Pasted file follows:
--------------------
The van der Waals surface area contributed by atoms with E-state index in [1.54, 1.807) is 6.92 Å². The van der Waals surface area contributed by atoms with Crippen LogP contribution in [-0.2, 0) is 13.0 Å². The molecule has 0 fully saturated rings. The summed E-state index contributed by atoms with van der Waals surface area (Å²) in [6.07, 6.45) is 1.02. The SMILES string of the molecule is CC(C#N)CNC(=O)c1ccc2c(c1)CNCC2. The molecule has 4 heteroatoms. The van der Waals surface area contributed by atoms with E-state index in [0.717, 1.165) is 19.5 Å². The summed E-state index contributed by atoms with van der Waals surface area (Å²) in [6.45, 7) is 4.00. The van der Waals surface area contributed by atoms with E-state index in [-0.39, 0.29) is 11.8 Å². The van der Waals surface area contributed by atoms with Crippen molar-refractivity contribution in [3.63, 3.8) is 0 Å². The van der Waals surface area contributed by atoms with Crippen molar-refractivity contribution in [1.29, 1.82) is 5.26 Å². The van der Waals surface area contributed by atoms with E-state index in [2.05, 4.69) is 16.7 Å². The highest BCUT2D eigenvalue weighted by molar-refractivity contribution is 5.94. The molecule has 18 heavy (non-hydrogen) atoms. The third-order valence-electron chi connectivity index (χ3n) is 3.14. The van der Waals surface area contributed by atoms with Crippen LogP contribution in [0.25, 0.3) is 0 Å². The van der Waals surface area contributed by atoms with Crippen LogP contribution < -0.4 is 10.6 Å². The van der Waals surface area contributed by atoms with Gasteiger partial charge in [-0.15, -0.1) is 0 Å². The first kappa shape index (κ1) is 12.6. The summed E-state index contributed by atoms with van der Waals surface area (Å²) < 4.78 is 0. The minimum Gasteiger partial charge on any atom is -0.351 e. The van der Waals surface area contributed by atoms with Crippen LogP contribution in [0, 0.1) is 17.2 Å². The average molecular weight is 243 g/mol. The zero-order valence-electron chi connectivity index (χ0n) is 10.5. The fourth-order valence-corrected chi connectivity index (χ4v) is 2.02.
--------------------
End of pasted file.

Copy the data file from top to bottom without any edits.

The van der Waals surface area contributed by atoms with E-state index in [1.54, 1.807) is 6.92 Å². The van der Waals surface area contributed by atoms with Crippen LogP contribution in [-0.2, 0) is 13.0 Å². The molecule has 0 fully saturated rings. The summed E-state index contributed by atoms with van der Waals surface area (Å²) in [6.07, 6.45) is 1.02. The SMILES string of the molecule is CC(C#N)CNC(=O)c1ccc2c(c1)CNCC2. The molecule has 4 heteroatoms. The van der Waals surface area contributed by atoms with E-state index in [0.717, 1.165) is 19.5 Å². The summed E-state index contributed by atoms with van der Waals surface area (Å²) in [6.45, 7) is 4.00. The van der Waals surface area contributed by atoms with E-state index in [-0.39, 0.29) is 11.8 Å². The van der Waals surface area contributed by atoms with Crippen molar-refractivity contribution in [3.63, 3.8) is 0 Å². The van der Waals surface area contributed by atoms with Crippen molar-refractivity contribution in [1.29, 1.82) is 5.26 Å². The van der Waals surface area contributed by atoms with E-state index in [2.05, 4.69) is 16.7 Å². The highest BCUT2D eigenvalue weighted by molar-refractivity contribution is 5.94. The molecule has 18 heavy (non-hydrogen) atoms. The third-order valence-electron chi connectivity index (χ3n) is 3.14. The van der Waals surface area contributed by atoms with Crippen LogP contribution in [0.25, 0.3) is 0 Å². The van der Waals surface area contributed by atoms with Crippen LogP contribution < -0.4 is 10.6 Å². The van der Waals surface area contributed by atoms with Gasteiger partial charge in [-0.15, -0.1) is 0 Å². The first kappa shape index (κ1) is 12.6. The summed E-state index contributed by atoms with van der Waals surface area (Å²) < 4.78 is 0. The minimum Gasteiger partial charge on any atom is -0.351 e. The van der Waals surface area contributed by atoms with Crippen LogP contribution in [0, 0.1) is 17.2 Å². The average molecular weight is 243 g/mol. The zero-order valence-electron chi connectivity index (χ0n) is 10.5. The fourth-order valence-corrected chi connectivity index (χ4v) is 2.02.